Mackey celebrated as union trailblazer and 'very brilliant guy'

August 13, 2011|Peter Schmuck

It took months of negotiations to bring NFL commissioner Roger Goodell and players union chief DeMaurice Smith to a point where they could find enough common ground to end the offseason lockout and finalize a 10-year collective bargaining agreement.

It only took a couple of phone calls to bring them together in Baltimore on Saturday morning to eulogize Hall of Fame tight end John Mackey at a public memorial service at the Cathedral of Our Lady the Queen.

Sylvia Mackey invited both of them to speak at the two-hour ceremony that celebrated the on-field and off-field accomplishments of her beloved husband, who passed away after a long battle with frontotemporal dementia on July 6.

"No one made a bigger impact on the NFL than John Mackey,'' said Goodell. "John was a man for his time and the imprint he left on us will last forever. … His belief in justice and his belief in fairness made the NFL a better place."

Mackey, by all accounts, was one of the greatest tight ends in the history of professional football. He changed the way the position was played and then — after his playing career was over — he went to work changing the way football players were treated by an industry that was still decades from becoming the multi-billion-dollar behemoth that finally figured out how to split up $9 billion in annual revenue a few weeks ago.

"John Mackey changed the game on the field and off the field,'' Goodell said. "John was the first president of the National Football League Players Association, and he fought for free agent rights and pensions at a time when it was not so popular."

What better tribute could there have been to Mackey's early efforts to improve working conditions for the players than to have the commissioner of the NFL applaud him for the labor rebellion he wrought in the early days of football's collective bargaining relationship — especially in the wake of the just-ended labor war.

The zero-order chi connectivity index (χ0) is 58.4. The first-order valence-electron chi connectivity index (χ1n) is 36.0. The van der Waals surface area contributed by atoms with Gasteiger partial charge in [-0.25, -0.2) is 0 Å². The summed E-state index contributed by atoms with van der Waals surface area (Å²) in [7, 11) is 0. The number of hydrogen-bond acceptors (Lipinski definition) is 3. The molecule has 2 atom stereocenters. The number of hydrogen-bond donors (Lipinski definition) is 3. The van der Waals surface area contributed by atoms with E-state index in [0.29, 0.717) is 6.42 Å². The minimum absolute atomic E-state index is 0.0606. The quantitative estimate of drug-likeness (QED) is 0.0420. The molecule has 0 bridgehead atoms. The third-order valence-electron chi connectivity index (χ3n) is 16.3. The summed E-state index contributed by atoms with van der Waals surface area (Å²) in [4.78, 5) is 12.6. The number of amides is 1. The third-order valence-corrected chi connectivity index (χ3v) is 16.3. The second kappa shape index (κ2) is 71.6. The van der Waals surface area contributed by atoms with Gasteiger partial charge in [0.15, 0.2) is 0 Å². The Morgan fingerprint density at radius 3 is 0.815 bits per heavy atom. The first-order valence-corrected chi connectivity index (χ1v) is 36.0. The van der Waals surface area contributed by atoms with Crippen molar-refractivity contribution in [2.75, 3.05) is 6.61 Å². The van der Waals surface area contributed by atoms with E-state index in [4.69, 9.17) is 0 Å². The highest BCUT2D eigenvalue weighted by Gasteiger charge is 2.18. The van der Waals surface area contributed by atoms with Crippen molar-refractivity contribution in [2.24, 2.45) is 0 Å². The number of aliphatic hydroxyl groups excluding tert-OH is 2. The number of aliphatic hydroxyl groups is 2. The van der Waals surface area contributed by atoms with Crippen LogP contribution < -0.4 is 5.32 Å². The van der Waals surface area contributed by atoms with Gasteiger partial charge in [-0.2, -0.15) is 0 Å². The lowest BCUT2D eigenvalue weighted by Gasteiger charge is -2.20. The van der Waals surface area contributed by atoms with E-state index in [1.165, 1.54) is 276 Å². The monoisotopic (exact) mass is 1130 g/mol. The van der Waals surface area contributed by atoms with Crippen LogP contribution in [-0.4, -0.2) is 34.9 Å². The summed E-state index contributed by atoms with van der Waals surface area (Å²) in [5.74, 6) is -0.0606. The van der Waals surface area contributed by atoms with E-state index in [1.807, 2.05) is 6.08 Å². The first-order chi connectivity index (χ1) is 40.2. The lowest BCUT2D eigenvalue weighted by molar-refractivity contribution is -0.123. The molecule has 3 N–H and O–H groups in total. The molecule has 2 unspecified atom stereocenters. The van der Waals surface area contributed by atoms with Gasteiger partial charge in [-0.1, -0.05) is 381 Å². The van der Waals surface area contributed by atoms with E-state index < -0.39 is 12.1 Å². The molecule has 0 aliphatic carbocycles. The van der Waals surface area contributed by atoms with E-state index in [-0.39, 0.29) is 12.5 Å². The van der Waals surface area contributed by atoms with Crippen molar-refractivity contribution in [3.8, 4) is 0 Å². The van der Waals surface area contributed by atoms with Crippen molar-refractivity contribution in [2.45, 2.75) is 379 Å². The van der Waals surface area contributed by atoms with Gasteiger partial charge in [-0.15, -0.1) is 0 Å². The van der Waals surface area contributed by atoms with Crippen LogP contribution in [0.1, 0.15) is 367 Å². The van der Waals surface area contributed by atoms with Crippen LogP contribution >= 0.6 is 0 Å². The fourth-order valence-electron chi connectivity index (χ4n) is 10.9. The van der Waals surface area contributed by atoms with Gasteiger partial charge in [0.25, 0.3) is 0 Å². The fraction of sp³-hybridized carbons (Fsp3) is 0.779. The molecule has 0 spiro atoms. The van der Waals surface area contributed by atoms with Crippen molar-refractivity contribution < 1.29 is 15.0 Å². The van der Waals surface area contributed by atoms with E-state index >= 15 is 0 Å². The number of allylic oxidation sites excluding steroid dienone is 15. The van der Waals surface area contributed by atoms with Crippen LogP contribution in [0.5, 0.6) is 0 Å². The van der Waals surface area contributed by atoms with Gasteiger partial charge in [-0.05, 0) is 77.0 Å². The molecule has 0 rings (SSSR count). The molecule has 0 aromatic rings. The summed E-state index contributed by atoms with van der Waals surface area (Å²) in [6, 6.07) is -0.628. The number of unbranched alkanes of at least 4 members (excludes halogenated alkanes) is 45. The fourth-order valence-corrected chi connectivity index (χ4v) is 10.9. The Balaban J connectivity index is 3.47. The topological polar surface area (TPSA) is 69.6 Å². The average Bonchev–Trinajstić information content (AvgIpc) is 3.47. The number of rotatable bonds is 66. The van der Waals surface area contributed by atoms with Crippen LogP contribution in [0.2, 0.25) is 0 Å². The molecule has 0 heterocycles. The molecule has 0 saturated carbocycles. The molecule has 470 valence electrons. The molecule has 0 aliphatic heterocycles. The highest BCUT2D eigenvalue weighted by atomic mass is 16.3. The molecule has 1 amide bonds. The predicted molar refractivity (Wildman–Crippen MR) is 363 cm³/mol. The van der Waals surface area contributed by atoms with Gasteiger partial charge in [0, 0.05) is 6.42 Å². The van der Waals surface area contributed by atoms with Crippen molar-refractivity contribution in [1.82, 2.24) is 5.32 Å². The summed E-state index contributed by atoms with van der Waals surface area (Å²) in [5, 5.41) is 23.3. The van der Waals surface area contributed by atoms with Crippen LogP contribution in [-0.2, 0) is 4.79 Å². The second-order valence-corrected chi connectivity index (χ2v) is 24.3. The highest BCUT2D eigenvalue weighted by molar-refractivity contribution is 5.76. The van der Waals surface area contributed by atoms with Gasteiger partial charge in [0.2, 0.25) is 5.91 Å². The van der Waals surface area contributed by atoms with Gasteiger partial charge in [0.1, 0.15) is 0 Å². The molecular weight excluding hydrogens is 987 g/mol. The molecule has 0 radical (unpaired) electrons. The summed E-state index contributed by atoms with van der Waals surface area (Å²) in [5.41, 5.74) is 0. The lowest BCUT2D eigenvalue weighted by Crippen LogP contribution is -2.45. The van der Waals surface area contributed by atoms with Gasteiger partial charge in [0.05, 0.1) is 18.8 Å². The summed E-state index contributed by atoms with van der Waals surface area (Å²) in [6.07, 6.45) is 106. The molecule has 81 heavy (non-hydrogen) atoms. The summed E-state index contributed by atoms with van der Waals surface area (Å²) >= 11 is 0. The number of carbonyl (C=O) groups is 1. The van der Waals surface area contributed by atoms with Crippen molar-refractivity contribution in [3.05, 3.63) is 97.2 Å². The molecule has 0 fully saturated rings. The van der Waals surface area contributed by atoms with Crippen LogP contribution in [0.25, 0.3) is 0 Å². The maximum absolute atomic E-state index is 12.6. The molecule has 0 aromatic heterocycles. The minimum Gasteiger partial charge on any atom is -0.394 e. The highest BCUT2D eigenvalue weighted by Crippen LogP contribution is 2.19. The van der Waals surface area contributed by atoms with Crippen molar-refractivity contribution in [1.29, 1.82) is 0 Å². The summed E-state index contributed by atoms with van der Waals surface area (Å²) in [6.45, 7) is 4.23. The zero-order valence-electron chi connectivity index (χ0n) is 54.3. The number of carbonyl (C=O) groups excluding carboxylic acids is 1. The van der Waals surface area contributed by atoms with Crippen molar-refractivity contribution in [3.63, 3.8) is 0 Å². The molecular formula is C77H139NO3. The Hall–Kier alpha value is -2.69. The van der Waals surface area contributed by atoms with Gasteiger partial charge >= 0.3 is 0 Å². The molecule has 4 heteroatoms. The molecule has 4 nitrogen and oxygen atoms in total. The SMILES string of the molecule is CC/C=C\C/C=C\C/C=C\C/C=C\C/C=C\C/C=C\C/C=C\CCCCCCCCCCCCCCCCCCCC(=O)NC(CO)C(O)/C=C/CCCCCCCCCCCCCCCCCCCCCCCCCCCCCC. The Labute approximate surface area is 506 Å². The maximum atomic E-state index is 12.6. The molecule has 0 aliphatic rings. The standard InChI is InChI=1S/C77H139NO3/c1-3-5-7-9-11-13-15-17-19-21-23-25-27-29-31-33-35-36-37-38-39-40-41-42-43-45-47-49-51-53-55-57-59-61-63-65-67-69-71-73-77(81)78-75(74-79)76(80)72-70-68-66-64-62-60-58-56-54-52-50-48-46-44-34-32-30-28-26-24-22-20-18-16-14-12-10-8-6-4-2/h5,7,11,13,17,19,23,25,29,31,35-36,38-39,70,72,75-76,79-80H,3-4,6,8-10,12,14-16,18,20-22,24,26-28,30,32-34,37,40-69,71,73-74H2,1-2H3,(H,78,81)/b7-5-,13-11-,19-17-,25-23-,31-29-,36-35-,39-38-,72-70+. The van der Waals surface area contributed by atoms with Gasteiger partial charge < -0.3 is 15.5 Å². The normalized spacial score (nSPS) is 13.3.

What better proof could there be that Mackey was "a unifier" — a man whose crusade to improve the lives of his teammates continued even through the terrible disease that raised awareness of the plight of so many other former players suffering with dementia, Alzheimer's and Parkinson's Disease.

Though Mackey's heroics for the old Baltimore Colts have been well-chronicled, Smith and the other speakers — including Mackey's wife and son Kevin, Bill Curry, Hall of Famer Floyd Little, former union director Ed Garvey and teammate-turned-minister Joe Ehrmann — focused much more on the roles he played as a husband, father and trailblazing union chief.

"It was his toughness and leadership off the field that will inspire us forever,'' Smith said. "John was a man who loved his teammates more than his career."

Dozens of those teammates and NFL alumni were in attendance on Saturday, including Art Donovan, Lenny Moore, Bruce Laird, Tom Matte, Toni Linhart, Sam Havrilak, Marty Domres, Maxie Baughan, Brig Owens and Don McCauley, among others. The Ravens were represented by owner Steve Bisciotti, president Dick Cass and another of the greatest tight ends to ever play the game – general manager Ozzie Newsome. Former NBA star and current Detroit mayor Dave Bing, who knew Mackey from when both were at Syracuse, also was among the special guests in attendance.

Sylvia Mackey, who got a long standing ovation when she was introduced, made it clear during her remarks that the service was to be a celebration or her husband's life rather than a ceremony marking his passing. She spoke little about the hardships that came with his illness and much about the way he lived and the way he loved Baltimore.

"I'm so proud to be part of the legacy of John Mackey,'' she said. "I have lost the love of my life, but I will never lose the life in my love for him and his memory."

Mackey's work will continue through the organizations that raise money and advocate on behalf of the retired and disabled players. Laird is president of Fourth and Goal, an independent national organization that works for the benefit of all retired NFL players and continues to push for former players to have more representation inside the NFL and the players union. Mike Ditka is one of the point men for the Gridiron Greats Assistance Fund, which also provides direct assistance to former players in need.

Clearly, a lot of progress is being made. The NFL and players union have allocated nearly $1 billion in additional pension and medical benefits for pre-1993 players over the 10-year term of the new collective bargaining agreement. There's more to be done, but that's still a fitting tribute to one of the pioneers of the pro football labor movement.

The memorial service on Saturday morning just brought it all home.

"This tribute was much-deserved, and it couldn't have been to a finer individual,'' Moore said. "John Mackey was something else. You had to be with him to really know him. That was him. That was what he was all about. He was a very brilliant guy."

peter.schmuck@baltsun.com

Listen to Peter Schmuck when he hosts "The Week in Review" Fridays on WBAL (1090 AM) and wbal.com.

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